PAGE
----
Comparison of the transcutaneous bilirubinometers BiliCheck and Minolta JM-103 in preterm neonates
Article first published online: 30 AUG 2012
© 2012 The Author(s)/Acta Pædiatrica © 2012 Foundation Acta Pædiatrica
Volume 101, Issue 11, pages 1128–1133, November 2012
How to Cite
Ebbesen, F., Vandborg, P. K. and Trydal, T. (2012), Comparison of the transcutaneous bilirubinometers BiliCheck and Minolta JM-103 in preterm neonates. Acta Paediatrica, 101: 1128–1133. doi: 10.1111/j.1651-2227.2012.02797.x
- Issue published online: 1 OCT 2012
- Article first published online: 30 AUG 2012
- Received 7 January 2012; revised 18 June 2012; accepted 23 July 2012.
- Preterm neonates;
- Transcutaneous bilirubin
Aim: To investigate the trueness and uncertainty of two transcutaneous bilirubinometers BiliCheck and Minolta JM-103 in preterm infants; establish cut-off values for the transcutaneous bilirubin (TcB) level, indicating the need for total serum bilirubin (TsB) measurement; and estimate how many blood samples could be saved.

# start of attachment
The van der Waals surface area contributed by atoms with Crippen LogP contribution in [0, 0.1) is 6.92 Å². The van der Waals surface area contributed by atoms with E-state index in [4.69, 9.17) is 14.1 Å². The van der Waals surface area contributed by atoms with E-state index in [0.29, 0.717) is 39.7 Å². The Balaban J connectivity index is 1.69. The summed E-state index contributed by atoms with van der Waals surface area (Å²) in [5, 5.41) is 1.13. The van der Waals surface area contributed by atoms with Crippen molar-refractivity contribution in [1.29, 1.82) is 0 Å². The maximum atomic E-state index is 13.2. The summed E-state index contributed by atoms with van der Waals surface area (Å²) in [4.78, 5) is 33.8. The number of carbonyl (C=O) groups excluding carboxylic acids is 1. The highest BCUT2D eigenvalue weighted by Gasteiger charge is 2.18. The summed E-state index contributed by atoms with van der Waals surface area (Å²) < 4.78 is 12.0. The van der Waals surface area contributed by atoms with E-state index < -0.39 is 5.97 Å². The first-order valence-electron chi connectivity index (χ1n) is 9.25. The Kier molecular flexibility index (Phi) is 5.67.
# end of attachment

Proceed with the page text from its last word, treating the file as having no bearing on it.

Methods: In 133 neonates with gestational ages 28+0–34+6 weeks, 239 measurements of TcB by BiliCheck (TcB(B)) and JM-103 (TcB(M)) and of TsB were performed.
Results: Median TsB of the first samples was 160 (range, 53–293) μmol/L, whereas median TcB(B) was 12 μmol/L (8%) lower and TcB(M) 67 μmol/L (40%) lower. TcB(B) underestimated TsB for TsB ≥180μmol/L. All TcB(M) values, except one, underestimated TsB. The underestimation increased with increasing TsB. Multiple regression analysis showed that post-natal age and ethnicity were confounding factors for TcB(M); none were found for TcB(B). The uncertainty was the same for the two instruments. By using cut-off values of 70% of the phototherapy limit for TcB(B) and 35% for TcB(M), the sensitivity of the screening would be 95% and 97%, and 36% and 24% of the blood samples could be saved, respectively.
Conclusion: TcB determined with JM-103 gave values much lower than those obtained with BiliCheck. The underestimation of TsB increased with increasing concentrations. By using transcutaneous bilirubinometers in preterm neonates, 24–36% of the blood samples could be saved.